Most imperative statements, or commands, are given in the second-person singular or plural (you). The formation of a verb as an imperative is quite simple:
Remove the particle word to from the infinitive, and you have a command:
Go home. Have fun. Be happy. Drive slowly.
If you change a statement to a command, the elements of the statement remain intact. It is only the verb that is altered. The target of that verb will always be second person, but the pronoun (you) is understood and not spoken or written. The tense of the verb is lost, and the verb becomes an elliptical infi nitive (to is omitted). For example:
Statement: John came home by three o’clock.
Imperative: Come home by three o’clock.
Statement: She has been one of the candidate’s supporters.
Imperative: Be one of the candidate’s supporters.
Statement: We will help her look for her keys.
Imperative: Help her look for her keys.
Modal auxiliaries are not used in the imperative with the occasional exception of to be able to:
Be able to recite the Greek alphabet by tomorrow evening.
Imperatives can be softened or made to sound more courteous by adding the word please to them. This word is placed most often at the very beginning or the very end of the command:
Please stop by for a visit if you have time.
Please be on your best behavior.
Take a number and wait in line, please.
Have your tickets ready, please.
In many cases, in order to be brief, pat statements that are imperatives or that represent imperatives are used on signs or in general announcements over a loudspeaker. For example:
Deer Crossing (represents an imperative = Caution. Deer cross this
Keep right except to pass. (roadside sign)
Merging Traffic (represents an imperative = Caution. Cars enter the
No Parking (represents an imperative = Do not park here.)
No Smoking (represents an imperative = Do not smoke here.)
No Swimming (represents an imperative = Do not swim here.)
Post No Bills (an imperative = Post no signs on this wall.)
Reduce Speed Ahead (roadside sign)
Silence (represents an imperative = Be silent.)
It is possible to include the speaker or writer in an imperative. This is done by using let’s (the contraction of let us) followed by an elliptical infi nitive and complement. For example:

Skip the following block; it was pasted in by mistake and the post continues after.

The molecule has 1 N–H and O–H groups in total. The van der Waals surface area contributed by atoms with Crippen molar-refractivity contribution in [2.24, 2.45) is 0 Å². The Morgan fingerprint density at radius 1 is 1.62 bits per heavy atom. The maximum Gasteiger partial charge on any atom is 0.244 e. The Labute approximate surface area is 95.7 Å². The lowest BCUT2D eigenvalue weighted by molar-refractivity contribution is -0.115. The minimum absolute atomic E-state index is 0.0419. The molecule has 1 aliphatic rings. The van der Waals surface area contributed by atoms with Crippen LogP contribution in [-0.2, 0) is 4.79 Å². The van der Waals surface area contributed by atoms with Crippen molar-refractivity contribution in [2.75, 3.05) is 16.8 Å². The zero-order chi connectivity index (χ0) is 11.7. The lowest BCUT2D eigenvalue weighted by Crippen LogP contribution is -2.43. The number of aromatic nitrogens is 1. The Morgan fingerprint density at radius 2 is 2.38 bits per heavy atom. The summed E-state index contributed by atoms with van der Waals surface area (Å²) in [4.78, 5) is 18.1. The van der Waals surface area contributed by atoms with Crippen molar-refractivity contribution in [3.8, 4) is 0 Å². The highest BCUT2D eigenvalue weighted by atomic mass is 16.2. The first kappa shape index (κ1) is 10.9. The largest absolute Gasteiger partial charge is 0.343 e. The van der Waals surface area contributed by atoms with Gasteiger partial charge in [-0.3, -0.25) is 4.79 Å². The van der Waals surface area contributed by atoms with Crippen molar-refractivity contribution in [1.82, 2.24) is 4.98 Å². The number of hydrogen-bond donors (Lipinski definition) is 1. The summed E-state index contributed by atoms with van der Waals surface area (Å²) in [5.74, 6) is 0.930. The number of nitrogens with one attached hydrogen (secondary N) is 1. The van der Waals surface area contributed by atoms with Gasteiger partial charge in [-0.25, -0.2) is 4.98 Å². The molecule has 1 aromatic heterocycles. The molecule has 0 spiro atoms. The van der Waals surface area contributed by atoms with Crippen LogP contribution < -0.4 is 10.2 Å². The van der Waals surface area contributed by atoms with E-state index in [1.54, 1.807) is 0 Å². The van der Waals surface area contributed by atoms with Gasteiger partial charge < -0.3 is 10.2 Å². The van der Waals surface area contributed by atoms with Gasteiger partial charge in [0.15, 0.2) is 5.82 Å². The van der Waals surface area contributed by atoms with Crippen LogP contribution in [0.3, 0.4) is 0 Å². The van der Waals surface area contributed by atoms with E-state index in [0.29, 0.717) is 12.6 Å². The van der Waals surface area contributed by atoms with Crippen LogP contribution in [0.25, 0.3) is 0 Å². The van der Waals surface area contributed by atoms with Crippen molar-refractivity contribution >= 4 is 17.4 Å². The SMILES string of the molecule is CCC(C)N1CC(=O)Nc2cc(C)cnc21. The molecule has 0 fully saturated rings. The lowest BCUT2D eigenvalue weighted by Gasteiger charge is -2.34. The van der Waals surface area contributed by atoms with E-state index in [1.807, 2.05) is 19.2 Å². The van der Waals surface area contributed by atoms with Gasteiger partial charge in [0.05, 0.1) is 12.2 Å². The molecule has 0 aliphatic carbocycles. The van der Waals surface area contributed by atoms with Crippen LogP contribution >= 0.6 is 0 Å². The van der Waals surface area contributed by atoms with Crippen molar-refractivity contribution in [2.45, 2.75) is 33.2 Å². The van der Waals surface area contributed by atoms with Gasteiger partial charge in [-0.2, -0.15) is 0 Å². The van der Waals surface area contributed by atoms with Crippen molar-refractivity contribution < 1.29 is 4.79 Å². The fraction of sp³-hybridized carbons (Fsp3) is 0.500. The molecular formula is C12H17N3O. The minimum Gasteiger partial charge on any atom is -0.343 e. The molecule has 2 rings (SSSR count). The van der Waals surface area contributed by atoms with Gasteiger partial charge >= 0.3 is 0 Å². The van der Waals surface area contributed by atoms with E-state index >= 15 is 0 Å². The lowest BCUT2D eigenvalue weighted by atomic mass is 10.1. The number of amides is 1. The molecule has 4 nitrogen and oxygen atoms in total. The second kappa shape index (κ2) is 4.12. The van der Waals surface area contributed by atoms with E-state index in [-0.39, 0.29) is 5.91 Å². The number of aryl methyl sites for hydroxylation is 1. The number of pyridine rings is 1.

Let’s talk about it. (We should talk about it.)
Let’s make some lunch. (We should make some lunch.)
Let’s ask Mary to help. (We should ask Mary to help.)
Let’s take a trip to Spain. (We should take a trip to Spain.)
Because the speaker or writer is included in the imperative, the tone of the command is softened. The sound of the command is more courteous and less demanding. Even when the speaker or writer is aware that he or she is really not involved in the action of the verb, this form of command is used to sound more like a suggestion. Compare the following pairs of sentences:
Standard command: Try to be a little quieter.
Let’s command: Let’s try to be a little quieter.
In the let’s command illustrated above, the speaker or writer is suggesting that someone should be a little quieter and knows that the suggestion is only directed at the person to whom the command is given. The speaker or writer is only including himself or herself in order to make the command sound more like a suggestion. Another example:
Standard command: Remember to send Aunt Jane a birthday card.
Let’s command: Let’s remember to send Aunt Jane a birthday card.
In the let’s command, the speaker or writer is suggesting that someone should send Aunt Jane a birthday card and knows that the suggestion is only directed at the person to whom the command is given.
The verb let can also be used to introduce a command, but the speaker or writer is not included in the command. Instead, a direct object follows let. The verb that describes the action of the command then follows the direct object. For example:
Let Jack cut the grass today. (direct object = Jack)
Let me use your car for the afternoon. (direct object = me)
Let the soldiers rest before the next march. (direct object = the soldiers)
Let her try on your new dress. (direct object = her)